Three ways money launder’s use cryptocurrency systems
Police stopped Kellen P., a small-time drug dealer in rural Arizona in the United States, after running a red light. The officer arrested Kellen after a K9 found a brick of cocaine, methamphetamine, heroin and acid (LSD) hidden in a backpack.
October 21, 2018 By Joshua Lee
While the officer was searching the vehicle, he saw something out of the corner of his eye — small pieces of paper flapping in the wind. He picked up the paper and realized he was looking at something much more significant than just random fast food and convenience store receipts. He was looking at recently printed Bitcoin ATM receipts.
Bitcoin and Monero are two of the 994 cryptocurrencies available for purchase and are the two most common cryptocurrencies used by criminals. Cryptocurrency is a non-tangible digital form of currency regulated by complicated algorithms. Cryptocurrency replaces or is used in conjunction with a government’s primary currency. Despite the complicated nature of this type of currency, most are extremely easy to use, semi or fully anonymous and very difficult for law enforcement to track.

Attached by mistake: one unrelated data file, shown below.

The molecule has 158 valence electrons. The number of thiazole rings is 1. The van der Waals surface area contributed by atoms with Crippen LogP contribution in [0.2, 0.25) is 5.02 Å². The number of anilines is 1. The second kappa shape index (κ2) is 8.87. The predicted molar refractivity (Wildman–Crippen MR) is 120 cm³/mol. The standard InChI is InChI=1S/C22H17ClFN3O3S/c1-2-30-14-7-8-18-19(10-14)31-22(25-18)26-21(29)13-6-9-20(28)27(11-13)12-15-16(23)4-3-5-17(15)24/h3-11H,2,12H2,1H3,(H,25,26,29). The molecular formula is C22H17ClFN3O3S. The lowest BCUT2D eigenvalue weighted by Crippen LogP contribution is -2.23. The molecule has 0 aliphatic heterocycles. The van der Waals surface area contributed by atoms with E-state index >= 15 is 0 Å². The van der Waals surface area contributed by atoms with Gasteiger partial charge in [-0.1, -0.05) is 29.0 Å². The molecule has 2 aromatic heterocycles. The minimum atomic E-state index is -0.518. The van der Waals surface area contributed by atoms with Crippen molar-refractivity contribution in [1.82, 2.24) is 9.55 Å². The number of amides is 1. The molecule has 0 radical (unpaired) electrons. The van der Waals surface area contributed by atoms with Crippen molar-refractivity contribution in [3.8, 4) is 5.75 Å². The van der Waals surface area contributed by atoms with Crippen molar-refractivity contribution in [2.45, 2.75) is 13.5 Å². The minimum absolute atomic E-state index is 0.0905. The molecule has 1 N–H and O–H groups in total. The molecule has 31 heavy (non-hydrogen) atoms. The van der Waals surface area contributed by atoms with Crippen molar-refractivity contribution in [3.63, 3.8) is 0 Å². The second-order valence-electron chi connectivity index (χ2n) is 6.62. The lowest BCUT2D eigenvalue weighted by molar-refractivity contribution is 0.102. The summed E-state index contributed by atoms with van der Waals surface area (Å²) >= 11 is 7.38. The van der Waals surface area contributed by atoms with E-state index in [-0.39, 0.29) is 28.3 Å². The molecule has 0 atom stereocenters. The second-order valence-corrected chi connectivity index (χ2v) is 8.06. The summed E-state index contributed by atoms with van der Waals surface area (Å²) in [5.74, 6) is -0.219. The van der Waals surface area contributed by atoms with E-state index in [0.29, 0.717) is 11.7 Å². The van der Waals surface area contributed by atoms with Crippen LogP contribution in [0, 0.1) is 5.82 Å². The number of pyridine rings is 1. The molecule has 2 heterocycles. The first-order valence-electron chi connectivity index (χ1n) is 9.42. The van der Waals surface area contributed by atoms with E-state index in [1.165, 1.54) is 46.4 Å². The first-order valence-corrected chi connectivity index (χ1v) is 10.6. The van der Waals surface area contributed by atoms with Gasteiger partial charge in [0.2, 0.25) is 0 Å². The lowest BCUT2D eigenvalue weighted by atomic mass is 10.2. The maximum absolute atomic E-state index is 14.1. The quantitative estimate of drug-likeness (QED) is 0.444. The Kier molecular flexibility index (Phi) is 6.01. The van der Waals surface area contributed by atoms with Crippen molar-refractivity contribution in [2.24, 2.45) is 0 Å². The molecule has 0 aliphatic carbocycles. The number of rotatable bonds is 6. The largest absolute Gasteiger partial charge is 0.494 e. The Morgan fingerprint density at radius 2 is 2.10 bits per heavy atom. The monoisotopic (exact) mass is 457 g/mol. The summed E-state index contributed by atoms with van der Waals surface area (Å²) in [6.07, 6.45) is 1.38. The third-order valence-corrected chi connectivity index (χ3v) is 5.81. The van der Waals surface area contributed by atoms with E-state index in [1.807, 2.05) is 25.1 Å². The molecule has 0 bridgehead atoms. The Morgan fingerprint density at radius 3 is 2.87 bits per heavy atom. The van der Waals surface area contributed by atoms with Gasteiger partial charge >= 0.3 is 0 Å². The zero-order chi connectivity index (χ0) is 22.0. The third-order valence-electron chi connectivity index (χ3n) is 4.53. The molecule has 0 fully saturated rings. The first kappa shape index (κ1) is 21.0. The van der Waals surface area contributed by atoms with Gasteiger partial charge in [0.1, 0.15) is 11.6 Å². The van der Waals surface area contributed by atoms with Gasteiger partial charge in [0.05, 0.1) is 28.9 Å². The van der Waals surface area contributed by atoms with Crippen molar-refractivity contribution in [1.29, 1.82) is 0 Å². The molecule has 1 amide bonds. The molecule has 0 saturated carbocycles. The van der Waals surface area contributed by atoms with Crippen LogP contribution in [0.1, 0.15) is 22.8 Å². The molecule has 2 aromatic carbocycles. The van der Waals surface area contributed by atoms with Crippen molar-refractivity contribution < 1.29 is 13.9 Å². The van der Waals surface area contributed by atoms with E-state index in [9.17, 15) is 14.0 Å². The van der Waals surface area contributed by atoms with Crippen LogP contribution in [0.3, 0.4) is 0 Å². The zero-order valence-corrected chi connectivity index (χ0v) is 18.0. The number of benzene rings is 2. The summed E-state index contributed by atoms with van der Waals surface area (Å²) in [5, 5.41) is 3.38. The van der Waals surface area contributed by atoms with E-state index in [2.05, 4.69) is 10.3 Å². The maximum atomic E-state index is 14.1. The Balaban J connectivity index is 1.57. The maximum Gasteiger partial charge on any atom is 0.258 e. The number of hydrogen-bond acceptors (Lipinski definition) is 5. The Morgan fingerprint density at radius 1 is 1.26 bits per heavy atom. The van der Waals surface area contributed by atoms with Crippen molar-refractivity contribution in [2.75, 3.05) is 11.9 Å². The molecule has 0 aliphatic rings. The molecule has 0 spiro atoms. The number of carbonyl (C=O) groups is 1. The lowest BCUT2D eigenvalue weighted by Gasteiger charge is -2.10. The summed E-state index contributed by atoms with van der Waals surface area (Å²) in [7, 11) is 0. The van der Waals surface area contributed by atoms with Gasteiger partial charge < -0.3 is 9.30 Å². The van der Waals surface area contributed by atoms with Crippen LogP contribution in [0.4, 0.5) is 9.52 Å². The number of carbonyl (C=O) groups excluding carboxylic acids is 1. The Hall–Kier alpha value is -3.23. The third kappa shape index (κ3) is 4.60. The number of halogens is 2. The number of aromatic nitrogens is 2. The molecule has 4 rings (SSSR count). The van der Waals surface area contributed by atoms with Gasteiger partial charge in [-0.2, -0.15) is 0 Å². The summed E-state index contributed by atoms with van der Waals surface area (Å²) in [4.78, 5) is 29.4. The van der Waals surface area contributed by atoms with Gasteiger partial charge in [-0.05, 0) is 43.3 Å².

Small time drug dealers, large weapons traffickers and shady business owners are moving away from traditional forms of banking and moving toward cryptocurrency systems. Below, I listed the three most common ways criminals are laundering money through the system and where you, the investigator, should focus your efforts when investigating these crimes.
The easiest and most common way criminals are using the cryptocurrency system is through the use of traditional banking systems. The criminal will first open a bank checking account. After the bank account is open and is funded with proceeds from a crime, the criminal will then open an digital wallet — similar to a bank account, just not associated with a bank—where he can store his cryptocurrency. He will then make small deposits from his traditional bank account into a digital wallet through the use of a digital exchange house. It sounds complicated, but most cryptocurrency wallets are owned by exchange houses, making the transaction as easy as any other online payment you would make with your bank.
In order to get the money out of the system, the launderer can convert the cryptocurrency into other cryptocurrencies (Bitcoin, Monero, etc.) to use on the dark web, transfer it internationally (for example, from Canada to Mexico) or exchange it for the same or another government-backed currency (U.S. dollar to Bitcoin to Iraqi dinar).